This morning I was joined for a “S.K.I.F.F.” fishing trip by brother and sister pair Destiny Griffin (age 15) and Robert Griffin Jr. (age 6), as well as Josh Griffin (age 12, no relation to Destiny and Robert).
Josh holds the only freshwater drum we scored on today. This one hit a downrigged Pet Spoon in 25 feet of water.
Destiny, a self-proclaimed “old soul”, excelled at landing “doubles”!!
Robert, who was a little leery about holding a fish with his hands, shows off one of the many white bass he caught today.
SKIFF (Soldiers’ Kids Involved in Fishing Fun) trips are provided free of charge to families whose children are separated from a parent due to that parent’s military service thanks to the Austin Fly Fishers and a network of supportive individuals from all over the U.S.
Destiny and Robert are the middle two children (of four) of Sergeant First Class and Mrs. Robert Griffin Sr. SFC Griffin is a Sergeant First Class in the U.S. Army and is currently stationed in Kuwait where he serves as an Operations NCO (non-commissioned officer).
Josh is the son of U.S. Army Staff Sergeant Robert Griffin. SSG Griffin is a medic and a combat veteran of 4 tours to Iraq, as well as a Purple Heart recipient. During his fourth tour to Iraq, while riding in a Hum-Vee, he was involved in an IED (improvised explosive device) detonation. The explosion caused a traumatic brain injury, and injuries to his elbows, left knee and back. Surgeries have helped with his elbows and he is awaiting surgeries on his knee and back at this time.
I was a bit surprised when I saw young Robert get out of his mom’s vehicle this morning wearing a monogrammed bass tournament-style fishing shirt complete with a Gary Yamamoto sponsorship logo and the “Lucky Strike” bass club lettering on the front. As it turns out, his dad is a member of that club and, of course, little Robert wanted to look like his daddy!!
We enjoyed great fishing today thanks to an eager crew and a stiff southwest breeze. We spent the first 2/3’s of our trip downrigging (Areas 040, 1240-1241, and 851) and, once we found a big concentration of fish suspended just off bottom in about 30 feet of water, we spent the last 1/3 of our trip fishing vertically or semi-vertically for these heavily schooled fish (Area 1247). Destiny really had a knack for catching “doubles” — 2 fish at a time. I suspect it was because she was relaxed about everything and reeled in more slowly than the boys did, thus letting the 2nd fish catch up with the one already hooked. Then, when we switched over to bladebaits, it was Josh’s turn to shine. He made a mental note of where he cast to as he worked his bladebait across the bottom so, if he connected with a fish, he could throw right back there and catch that fish’s schoolmates too.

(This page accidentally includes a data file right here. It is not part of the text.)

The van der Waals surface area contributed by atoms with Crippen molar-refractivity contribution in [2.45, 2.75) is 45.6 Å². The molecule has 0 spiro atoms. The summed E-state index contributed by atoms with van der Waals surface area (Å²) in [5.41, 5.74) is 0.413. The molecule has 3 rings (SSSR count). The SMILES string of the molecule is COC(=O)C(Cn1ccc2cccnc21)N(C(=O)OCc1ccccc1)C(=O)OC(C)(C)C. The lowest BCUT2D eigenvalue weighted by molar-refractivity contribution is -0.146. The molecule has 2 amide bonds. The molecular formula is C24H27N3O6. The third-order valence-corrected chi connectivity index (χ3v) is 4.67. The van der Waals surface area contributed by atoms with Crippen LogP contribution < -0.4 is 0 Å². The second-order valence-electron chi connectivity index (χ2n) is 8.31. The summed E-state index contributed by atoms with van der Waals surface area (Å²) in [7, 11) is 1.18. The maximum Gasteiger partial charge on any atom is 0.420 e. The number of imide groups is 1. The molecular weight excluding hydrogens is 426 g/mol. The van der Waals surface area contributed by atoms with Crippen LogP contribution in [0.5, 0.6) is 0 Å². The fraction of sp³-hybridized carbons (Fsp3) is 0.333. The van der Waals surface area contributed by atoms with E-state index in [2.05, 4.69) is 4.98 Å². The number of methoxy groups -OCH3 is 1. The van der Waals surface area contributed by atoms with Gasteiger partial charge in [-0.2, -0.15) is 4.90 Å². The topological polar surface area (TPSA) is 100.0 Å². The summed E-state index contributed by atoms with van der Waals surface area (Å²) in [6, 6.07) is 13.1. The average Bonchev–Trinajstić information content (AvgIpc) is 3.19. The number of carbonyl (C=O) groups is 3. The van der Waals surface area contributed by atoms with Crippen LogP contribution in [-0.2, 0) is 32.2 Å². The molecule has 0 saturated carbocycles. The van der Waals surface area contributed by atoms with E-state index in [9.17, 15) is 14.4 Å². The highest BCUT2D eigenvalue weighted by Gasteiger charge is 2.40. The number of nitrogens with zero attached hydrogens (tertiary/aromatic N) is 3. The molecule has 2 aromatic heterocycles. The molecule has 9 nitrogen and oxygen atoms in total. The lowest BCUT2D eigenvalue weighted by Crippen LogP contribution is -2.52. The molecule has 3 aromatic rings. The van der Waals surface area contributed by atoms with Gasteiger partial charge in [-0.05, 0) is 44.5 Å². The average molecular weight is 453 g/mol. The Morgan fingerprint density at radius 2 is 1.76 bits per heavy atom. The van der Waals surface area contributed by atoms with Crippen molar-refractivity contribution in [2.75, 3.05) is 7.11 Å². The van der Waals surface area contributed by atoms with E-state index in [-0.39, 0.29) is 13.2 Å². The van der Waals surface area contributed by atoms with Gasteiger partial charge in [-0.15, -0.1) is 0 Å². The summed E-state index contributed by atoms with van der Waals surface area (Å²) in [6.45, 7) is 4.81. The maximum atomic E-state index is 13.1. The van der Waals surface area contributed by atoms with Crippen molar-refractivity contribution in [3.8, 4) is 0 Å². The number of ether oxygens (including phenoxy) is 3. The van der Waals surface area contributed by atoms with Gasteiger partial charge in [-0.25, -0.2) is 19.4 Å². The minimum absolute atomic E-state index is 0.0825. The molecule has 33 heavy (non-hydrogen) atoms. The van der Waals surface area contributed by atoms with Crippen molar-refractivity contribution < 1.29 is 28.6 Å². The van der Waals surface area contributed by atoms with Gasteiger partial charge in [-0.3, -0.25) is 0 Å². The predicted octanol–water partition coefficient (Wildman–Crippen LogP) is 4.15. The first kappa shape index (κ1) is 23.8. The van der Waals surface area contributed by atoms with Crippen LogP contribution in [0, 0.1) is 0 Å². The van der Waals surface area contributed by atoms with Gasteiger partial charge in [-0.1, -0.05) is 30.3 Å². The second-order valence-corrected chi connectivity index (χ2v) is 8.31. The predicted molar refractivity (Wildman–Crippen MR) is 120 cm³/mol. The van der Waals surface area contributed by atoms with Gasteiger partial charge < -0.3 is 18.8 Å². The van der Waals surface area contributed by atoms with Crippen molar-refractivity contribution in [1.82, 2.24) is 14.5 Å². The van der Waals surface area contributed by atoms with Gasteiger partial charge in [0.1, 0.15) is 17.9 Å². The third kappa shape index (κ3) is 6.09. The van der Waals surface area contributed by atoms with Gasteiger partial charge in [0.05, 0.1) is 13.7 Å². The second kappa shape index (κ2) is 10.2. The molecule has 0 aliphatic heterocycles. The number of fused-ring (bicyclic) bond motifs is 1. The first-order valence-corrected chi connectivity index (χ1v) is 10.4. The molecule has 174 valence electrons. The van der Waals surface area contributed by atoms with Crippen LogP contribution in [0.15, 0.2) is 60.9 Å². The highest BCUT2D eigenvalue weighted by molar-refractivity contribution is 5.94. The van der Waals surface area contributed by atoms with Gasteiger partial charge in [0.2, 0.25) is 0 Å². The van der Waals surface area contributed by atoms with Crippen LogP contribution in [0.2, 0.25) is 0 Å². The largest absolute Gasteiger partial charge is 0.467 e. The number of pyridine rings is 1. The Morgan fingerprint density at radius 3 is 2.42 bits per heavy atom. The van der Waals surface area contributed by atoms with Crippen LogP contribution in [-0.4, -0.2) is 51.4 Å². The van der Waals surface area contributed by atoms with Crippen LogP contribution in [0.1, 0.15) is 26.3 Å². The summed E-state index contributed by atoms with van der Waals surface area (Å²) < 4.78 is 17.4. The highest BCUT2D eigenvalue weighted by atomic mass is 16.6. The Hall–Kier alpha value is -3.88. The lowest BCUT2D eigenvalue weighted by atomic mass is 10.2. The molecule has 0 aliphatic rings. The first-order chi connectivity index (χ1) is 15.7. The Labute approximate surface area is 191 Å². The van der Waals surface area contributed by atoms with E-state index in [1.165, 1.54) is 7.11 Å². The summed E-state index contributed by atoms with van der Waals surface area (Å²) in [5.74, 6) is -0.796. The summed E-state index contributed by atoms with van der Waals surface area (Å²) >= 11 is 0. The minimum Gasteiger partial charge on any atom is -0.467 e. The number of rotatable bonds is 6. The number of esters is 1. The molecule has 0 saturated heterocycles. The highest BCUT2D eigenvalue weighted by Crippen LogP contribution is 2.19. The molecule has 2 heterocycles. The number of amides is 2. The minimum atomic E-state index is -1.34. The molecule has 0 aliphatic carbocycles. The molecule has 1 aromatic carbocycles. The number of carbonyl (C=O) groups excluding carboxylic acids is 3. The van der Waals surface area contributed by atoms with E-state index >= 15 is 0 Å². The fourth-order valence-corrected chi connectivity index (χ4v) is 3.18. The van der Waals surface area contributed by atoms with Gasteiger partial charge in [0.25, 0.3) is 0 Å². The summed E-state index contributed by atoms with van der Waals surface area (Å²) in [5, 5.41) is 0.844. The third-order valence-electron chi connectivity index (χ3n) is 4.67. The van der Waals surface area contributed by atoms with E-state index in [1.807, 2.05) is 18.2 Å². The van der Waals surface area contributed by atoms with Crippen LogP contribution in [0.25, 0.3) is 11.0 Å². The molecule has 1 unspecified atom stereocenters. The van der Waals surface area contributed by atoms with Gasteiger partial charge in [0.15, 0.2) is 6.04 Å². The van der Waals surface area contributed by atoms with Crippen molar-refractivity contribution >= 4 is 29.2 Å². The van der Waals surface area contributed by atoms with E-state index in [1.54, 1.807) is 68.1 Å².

Destiny and Josh stayed engaged the entire trip, but, as is typical for my younger guests, Robert’s interest waned at about the 3 hour mark. So, he became my personal, special fish holding device handler. In this very important role, he would use my Boga Grip to transport the fish we caught from my hand and back into the water after I removed the hook. He did a very good job at this. Did I mention that he requested that I take a picture of nearly every one of these fish he transported as well? Well, he did!
By around 10:30a the fishing was on the downhill slide. The handful of terns we saw working over open water gave up and went to perch and rest, and what occasional topwater feeding we could see amidst the whitecaps had also dwindled to nil. It was nature’s way of saying, “Time to wrap it up!”. And so we did, with 67 fish boated by my energetic crew.
TALLY = 67 FISH, all caught and released
Start Time: 6:55a
End Time: 10:55a
Air Temp: 78F at trip’s start.
Water Surface Temp: 86F
Wind: Winds were SW9 at sunrise tapering up to SW14 and stabilizing there for the entire trip.
Skies: 10% clouds on a fair sky..
Holding the Line Guide Service